“Sing to the Lord, all the earth; proclaim His salvation day after day. Declare His glory among the nations, His marvelous deeds among all peoples.” I Chronicles 16:23-24 (NIV)
A few months back, Reed had the opportunity to write two songs with a current top songwriter in Nashville. He came home one weekend and was so excited about telling me about it. He told me that one was called “I’ll Be the One”, which he recorded and so many people love, and the other was called, “Pop the Bottle Top”. I looked at him and said, “Reed, I’m not so sure about that second one.”
“Mom, it’s a great song. It’s guaranteed to go to Number One on the charts, whoever records it!”
Being 20 years old, Reed is a grown man. I understand that he is past the point of my being able to tell him what and what not to do. So, I asked him a question.
“Reed, you need to ask yourself one question: If you choose to record that song, are you furthering God’s kingdom or yours?”
He stared at me for a moment, quietly nodded his head and walked away. A few weeks later, he called to tell me that he chose not to record that song. It was a proud moment for me.
This past Friday, I presented Mia’s story to speech pathology, physical therapy and some nursing students at Harding University. I showed them close to 30 pictures of Mia through her journey. I joked with them that most parents would love to be able to stand on stage and show numerous pictures of their children to a captive audience! But these pictures and our story is not one to brag about. Yes, our daughter has overcome much adversity, suffering, pain and disappointment. And it’s not over yet. But she did not do this on her own. Jase and I did not walk this journey on our own. I am able to tell this story of triumph, endurance and victory because of our Heavenly Father who carried us through every step on this path. He is the one to brag about. He is the one who gets the glory. Not us. While we are amazed at how Mia has handled each phase, we are not naïve to think that she did it alone. And neither is she.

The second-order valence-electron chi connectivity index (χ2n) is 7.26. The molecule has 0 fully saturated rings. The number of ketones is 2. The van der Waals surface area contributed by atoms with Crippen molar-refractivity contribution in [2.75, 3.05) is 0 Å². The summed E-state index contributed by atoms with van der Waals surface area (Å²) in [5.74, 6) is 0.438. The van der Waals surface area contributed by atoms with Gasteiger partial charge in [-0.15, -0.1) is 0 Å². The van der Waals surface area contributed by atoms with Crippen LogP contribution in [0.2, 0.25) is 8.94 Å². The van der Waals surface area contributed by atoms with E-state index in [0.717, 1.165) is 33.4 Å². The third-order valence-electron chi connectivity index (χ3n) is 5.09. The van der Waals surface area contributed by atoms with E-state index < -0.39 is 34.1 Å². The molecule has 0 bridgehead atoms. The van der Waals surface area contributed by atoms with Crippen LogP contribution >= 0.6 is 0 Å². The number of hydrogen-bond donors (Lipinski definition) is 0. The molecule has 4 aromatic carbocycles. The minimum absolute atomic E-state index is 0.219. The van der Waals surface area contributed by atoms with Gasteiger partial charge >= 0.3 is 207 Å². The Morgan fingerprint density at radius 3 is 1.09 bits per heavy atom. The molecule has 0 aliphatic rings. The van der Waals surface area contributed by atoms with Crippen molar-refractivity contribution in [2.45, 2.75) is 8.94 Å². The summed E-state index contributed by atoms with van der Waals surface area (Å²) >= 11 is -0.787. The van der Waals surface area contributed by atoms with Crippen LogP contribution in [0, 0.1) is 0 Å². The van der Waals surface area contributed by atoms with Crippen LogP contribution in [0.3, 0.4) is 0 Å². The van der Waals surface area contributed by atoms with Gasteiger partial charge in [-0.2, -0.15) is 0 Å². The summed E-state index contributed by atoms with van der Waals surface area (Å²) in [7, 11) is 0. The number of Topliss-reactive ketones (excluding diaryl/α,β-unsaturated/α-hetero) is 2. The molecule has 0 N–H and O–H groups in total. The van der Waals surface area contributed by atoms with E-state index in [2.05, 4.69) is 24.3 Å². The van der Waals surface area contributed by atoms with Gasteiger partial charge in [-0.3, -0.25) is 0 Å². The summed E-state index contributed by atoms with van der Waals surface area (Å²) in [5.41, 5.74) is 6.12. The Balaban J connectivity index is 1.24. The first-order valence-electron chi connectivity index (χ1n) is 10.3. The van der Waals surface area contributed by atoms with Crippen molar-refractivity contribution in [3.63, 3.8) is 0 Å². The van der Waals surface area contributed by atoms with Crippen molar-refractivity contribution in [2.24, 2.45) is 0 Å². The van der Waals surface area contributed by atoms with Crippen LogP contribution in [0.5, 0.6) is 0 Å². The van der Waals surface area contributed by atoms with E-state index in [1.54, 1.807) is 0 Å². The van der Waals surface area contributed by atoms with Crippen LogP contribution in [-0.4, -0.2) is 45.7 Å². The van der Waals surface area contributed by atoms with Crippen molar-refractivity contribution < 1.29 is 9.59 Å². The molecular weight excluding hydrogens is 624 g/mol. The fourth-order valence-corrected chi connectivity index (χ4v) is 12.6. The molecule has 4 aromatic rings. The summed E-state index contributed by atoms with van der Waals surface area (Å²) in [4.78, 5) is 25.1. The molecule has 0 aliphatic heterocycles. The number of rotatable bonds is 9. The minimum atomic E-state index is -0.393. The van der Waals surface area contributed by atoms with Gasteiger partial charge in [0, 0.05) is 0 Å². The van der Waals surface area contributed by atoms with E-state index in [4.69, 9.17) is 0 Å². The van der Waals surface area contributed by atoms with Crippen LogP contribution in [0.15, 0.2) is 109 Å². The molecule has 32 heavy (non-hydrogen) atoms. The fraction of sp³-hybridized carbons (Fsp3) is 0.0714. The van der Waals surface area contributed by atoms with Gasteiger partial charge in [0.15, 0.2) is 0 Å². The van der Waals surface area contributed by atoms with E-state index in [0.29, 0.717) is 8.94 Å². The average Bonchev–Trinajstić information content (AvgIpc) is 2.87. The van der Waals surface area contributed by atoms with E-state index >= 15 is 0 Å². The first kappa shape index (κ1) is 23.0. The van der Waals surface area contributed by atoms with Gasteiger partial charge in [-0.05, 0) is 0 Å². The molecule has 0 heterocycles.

Writing my new book “Blessed Blessed…Blessed” was very therapeutic for me. The purpose for writing the book was to share our story with those who may have, are and will be going through something in their life that seems overwhelming. I wanted to do this so that they may be encouraged by the triumphs we have experienced in our journey with Mia. Through our hardships, disappointments and heartache, Jase and I have pulled together in order to be there for our daughter. We didn’t know what to expect. We didn’t know what to do. We didn’t even know what questions to ask. We didn’t know what we didn’t know. It’s difficult for me to let down my emotions in front of people. I like to be in control. I like to put on a good front. I don’t like to cry in front of strangers. Well, I quickly learned that, when it comes to watching your child suffer, emotions are almost impossible to control.I recently shared these concerns with a friend of mine who anchors a popular news show on television. She told me that I don’t need to worry about crying and showing my emotions to the public. “But I don’t cry pretty,” I joked. She encouraged me to be myself and to not be concerned about trying to look “put together”. She said, “Missy, people want to see the real you. They want to understand what you and Jase have gone through with Mia. There are many people out there who can relate to you. It’s going to be okay if you cry on national television.”